Upgrading from Windows XP to 7? Start with some aspirin
Microsoft has begun heavy ad rotation for advertisements for its newest operating system Windows 7; you may have seen the one that features a charming toddler extolling the happiness it will bring to the computer world.
Color me skeptical, having been stung before by Windows OS "updates." I had a chance to talk with Vishal Dhar, the founder of iYogi, a service that provides brand-independent Windows OS customer service to the 90,000 customers who have signed up for its 24/7 tech support.
What can we expect with the launch of Windows 7?
"Windows Vista to Windows 7 migration should be virtually seamless. Where we see a challenge is in Windows XP migration to 7." Dhar pointed out that 70% of Windows users didn't upgrade from XP to Vista, so the large majority of users will be facing this larger jump. A recent iYogi survey showed that almost half of consumers it polled expect to call tech support for help in the process.
What are the potential problems faced by a user upgrading from XP to Windows 7?
Dhar told me that much of the most popular software used on XP will require a clean reinstall. For example, Firefox users will have to download new versions of the Web browser, and will need to save and reinstall their favorites and bookmarks. Media player playlists and settings will have to be reinstalled (iTunes being the exception. Ironically, this piece of Apple software will be easier than some of Microsoft's own programs to transition, since iTunes repair screen can update your play list.) Users of Microsoft Office will have to find their install CD and product code, and will need to export/import their calendar, notes, e-mails, and other user files.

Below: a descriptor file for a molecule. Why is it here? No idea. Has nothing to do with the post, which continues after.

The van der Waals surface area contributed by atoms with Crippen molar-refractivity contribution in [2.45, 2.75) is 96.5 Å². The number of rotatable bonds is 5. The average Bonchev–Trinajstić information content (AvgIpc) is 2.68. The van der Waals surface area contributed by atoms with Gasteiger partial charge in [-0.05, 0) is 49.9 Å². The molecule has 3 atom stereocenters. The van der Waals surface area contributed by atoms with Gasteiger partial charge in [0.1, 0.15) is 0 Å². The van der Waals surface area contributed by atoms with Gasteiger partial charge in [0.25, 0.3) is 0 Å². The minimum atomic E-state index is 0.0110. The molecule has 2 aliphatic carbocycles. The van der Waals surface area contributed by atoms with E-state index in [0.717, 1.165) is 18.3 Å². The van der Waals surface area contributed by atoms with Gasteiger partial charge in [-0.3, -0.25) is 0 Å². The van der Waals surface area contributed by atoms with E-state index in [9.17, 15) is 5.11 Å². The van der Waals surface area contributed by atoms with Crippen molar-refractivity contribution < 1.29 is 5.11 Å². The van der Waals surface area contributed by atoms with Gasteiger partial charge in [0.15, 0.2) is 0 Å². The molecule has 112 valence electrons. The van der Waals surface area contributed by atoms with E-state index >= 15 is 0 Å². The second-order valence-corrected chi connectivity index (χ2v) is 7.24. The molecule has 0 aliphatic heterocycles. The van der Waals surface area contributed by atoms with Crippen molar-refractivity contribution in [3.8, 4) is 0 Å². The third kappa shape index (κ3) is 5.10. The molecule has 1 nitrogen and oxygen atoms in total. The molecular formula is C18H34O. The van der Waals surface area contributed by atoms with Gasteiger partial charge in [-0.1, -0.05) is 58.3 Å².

Microsoft seems determined to discontinue support for its XP system, so even those users clinging to the stability of this product may be forced to upgrade soon. I asked Dhar if the new OS would require new hardware, but he told me that Windows 7 is not that resource hungry, so it should run on computers three or four years old.
Dhar's business, one of several offering individual tech support across a wide range of needs (such a problems with software, computer operations, and networking) clearly illustrates the failure of manufacturers and software companies to provide the kind of support that breeds customer loyalty. Recently I had a problem with my Dell laptop that took days and an obscene amount of money to correct. Most aggravating, however, was the sheer amount of time wasted just trying to penetrate the cone of discouragement that hovers over its "customer service."
Dhar's company is in growth mode; he plans to add a dozen countries to the four iYogi currently supports (U.S., U.K. Canada and Australia). Like competitors Hiwired, Supportspace, Fixflash, Support.com and Geeksquad, the company is thriving on the failure of Microsoft and others to support their products to the degree that the user public needs.
Some sell these services ala carte, others on a monthly or yearly unlimited-help basis (per computer, rather than per person.) iYogi's $140 per year charge is on the low end of the range. Of course, cost and value are not the same, and one can only know if they've received value by the quality of the help received. Still, if the company lives up to Dhar's claim that its wait time is less than a minute, that's already a quantum leap beyond what most manufacturers offer.
My suggestion? If you're looking to upgrade from XP to Windows 7 and aren't savvy about computers, get help; from a knowledgeable friend or coworker, or perhaps one of these companies. Back up your system, and plan to take your time. Make sure you have your software discs and product codes in hand. A couple of beers on ice might be useful, too.
I'm hoping for a happy finish to my upgrade. There's a reason companies like iYogi exist, however, and it's not because we need someone to organize a party of celebration.